What does the NDP need to gain power once again?

The party will need to do some soul searching before we head to the polls again

In my Dec. 20, 2017 column I speculated about how a future return to power for the Yukon Party’s might unfold. Now it’s time to ponder what the future holds for the Yukon NDP — which was reduced from official opposition to just two MLAs in the 2016 territorial election.

Elizabeth Hanson continues to lead the party but after more than eight years at the helm and two election campaigns there is speculation about her future as leader.

The current era is an anomalous one in the Yukon’s short history of partisan electoral politics. Before Sandy Silver’s Yukon Liberals came to power in 2016 the party had enjoyed just one short term in office and has traditionally been the smallest party in the legislature. In the elections of 1982 and 1989 the party was wiped out completely.

Not only have the Liberals rarely governed, they have not played the role of official opposition very often either. They were the second largest party just twice — between 1978 and 1982 under the leadership of Iain MacKay and between 1996 and 2011 under Arthur Mitchell.

Yukon politics has of course been dominated by the Yukon Party with the NDP playing second chair. The NDP has occasionally governed — between 1985 and 1992 under the leadership of Tony Penikett and again (after a brief hiatus) in 1996 and 2000 under Piers McDonald.

But those days are becoming faded memories. So what does the NDP need to gain power once again? After being passed over in the last election in favour of the Liberals as an alternative to a tired Yukon Party government, the party will need to do some soul searching before we head to the polls again.

Despite a strong desire for change, the party lost 226 votes compared to its 2011 showing. There were only a handful of ridings where the party was a close second.

It wasn’t for a lack of substantive policy and ideas.

The Yukon NDP, despite being shut out of government for nearly two decades, to its credit has been a strong voice for social democratic and environmental causes in the territory. It deserves some credit, for example, for nagging the previous Yukon Party government until it introduced the more tenant-friendly Residential Landlord and Tenant Act.

During the 2016 campaign it made a spirited pitch that was strong on environmental issues including fracking and the Peel watershed; and (agree or not) made a substantial increase to the minimum wage a centre-piece of its platform. (As an aside, it is regrettable that we didn’t have enough of a debate over that particular plank during the short campaign.)

The fundamental problem the NDP in the Yukon faces, I think, is that our high transfer payments mean more conservative parties have not had to ignore the territory’s social needs in the way that jurisdictions which actually have to make tough choices between taxes and spending do.

The previous Yukon Party government invested heavily in the kind of social infrastructure that might typically be associated with social democrats. We have two new hospitals, a new homeless shelter, a new emergency room, a new building for alcohol and drug services, and a new continuing care facility on its way.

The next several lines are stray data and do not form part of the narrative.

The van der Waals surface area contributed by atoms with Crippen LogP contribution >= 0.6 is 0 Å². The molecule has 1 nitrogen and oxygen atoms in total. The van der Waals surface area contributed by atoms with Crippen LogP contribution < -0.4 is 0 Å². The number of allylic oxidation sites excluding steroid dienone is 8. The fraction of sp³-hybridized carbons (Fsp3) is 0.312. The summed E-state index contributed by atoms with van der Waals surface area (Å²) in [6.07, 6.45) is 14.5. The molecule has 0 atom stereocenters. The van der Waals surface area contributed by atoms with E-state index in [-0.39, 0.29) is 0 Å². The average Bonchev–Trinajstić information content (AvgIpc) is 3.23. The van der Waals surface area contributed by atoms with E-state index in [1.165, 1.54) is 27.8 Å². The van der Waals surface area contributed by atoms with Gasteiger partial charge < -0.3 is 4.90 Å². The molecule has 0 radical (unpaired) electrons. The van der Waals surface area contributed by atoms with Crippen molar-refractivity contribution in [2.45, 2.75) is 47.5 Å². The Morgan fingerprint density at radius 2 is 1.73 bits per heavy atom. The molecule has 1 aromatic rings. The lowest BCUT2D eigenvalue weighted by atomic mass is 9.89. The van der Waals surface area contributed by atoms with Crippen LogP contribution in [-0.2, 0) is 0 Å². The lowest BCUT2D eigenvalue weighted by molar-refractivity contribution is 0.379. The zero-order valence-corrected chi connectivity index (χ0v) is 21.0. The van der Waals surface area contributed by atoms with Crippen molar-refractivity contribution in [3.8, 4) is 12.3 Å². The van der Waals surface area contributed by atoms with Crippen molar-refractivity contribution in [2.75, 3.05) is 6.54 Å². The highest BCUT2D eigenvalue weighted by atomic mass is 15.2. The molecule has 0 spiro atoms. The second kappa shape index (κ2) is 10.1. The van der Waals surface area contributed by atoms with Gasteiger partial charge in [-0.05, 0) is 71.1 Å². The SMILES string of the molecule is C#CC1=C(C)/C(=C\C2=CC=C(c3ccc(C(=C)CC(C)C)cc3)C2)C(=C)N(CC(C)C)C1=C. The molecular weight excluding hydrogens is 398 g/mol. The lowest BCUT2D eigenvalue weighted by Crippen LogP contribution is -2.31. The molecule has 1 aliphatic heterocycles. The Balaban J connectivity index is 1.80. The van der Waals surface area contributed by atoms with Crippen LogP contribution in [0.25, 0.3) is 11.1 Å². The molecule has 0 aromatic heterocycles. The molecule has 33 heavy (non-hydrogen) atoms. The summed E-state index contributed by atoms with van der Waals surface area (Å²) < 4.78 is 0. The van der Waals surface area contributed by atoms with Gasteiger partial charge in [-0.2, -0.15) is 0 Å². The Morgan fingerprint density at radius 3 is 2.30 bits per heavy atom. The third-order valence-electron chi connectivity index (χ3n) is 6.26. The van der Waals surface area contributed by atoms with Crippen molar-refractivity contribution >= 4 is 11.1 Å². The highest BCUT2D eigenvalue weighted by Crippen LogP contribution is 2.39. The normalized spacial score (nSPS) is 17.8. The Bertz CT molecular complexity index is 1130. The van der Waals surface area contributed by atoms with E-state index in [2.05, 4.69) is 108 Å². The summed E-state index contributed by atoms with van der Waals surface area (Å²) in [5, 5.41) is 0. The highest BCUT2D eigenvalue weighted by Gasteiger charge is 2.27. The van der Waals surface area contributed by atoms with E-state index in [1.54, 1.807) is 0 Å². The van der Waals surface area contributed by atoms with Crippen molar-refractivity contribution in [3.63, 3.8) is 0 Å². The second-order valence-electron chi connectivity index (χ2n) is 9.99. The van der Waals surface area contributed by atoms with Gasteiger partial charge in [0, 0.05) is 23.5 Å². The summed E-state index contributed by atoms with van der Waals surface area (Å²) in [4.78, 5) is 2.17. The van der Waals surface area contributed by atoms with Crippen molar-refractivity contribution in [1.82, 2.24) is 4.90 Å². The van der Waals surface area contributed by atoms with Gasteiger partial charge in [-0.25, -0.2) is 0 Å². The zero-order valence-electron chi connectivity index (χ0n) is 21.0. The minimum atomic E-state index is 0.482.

This isn’t to say that we don’t have our issues — a lack of affordable housing being the most acute — but they aren’t ignored by other parties in the way that they often are elsewhere. The Yukon Party also maintained a state of relative peace with its public-sector unions thus mollifying a certain constituency that might find a natural home with the NDP.

I wrote previously that the Yukon Party will find its route back to power in the choices the government makes in addressing the fiscal crunch we find ourselves in.

It is plausible that the government’s decision-making on budgets (or the environment for that matter) will kill off some of the voter enthusiasm that drove its 80 per cent surge in support in 2016. And, such a decline in voter turnout would indirectly benefit the NDP.

But could it also contribute to any sort of surge in NDP support? I think the Liberal Party’s handling of these issues present fewer openings for the NDP than the Yukon Party. People just don’t look to the parties of the left for balanced budgets or anti-tax populism and I have doubts that we will see any sort of deep spending cuts or hard restraint that will hurt the poor and lower middle class in a way that drives voters into the arms of the NDP.

If the Yukon Party’s road to power is the South Canol, the NDP’s is the north. I think it will take a confluence of certain factors — including a new sense of energy and enthusiasm within the party, some serious errors on the part of the government, and probably poor choice in new leadership on the part of the Yukon Party as well. Running on the issues hasn’t seemed to be enough in recent years.

But if the NDP can get itself elected in Alberta it can certainly happen here. It is just a question of how to get it done.

Kyle Carruthers is a born-and-raised Yukoner who lives and practises law in Whitehorse.

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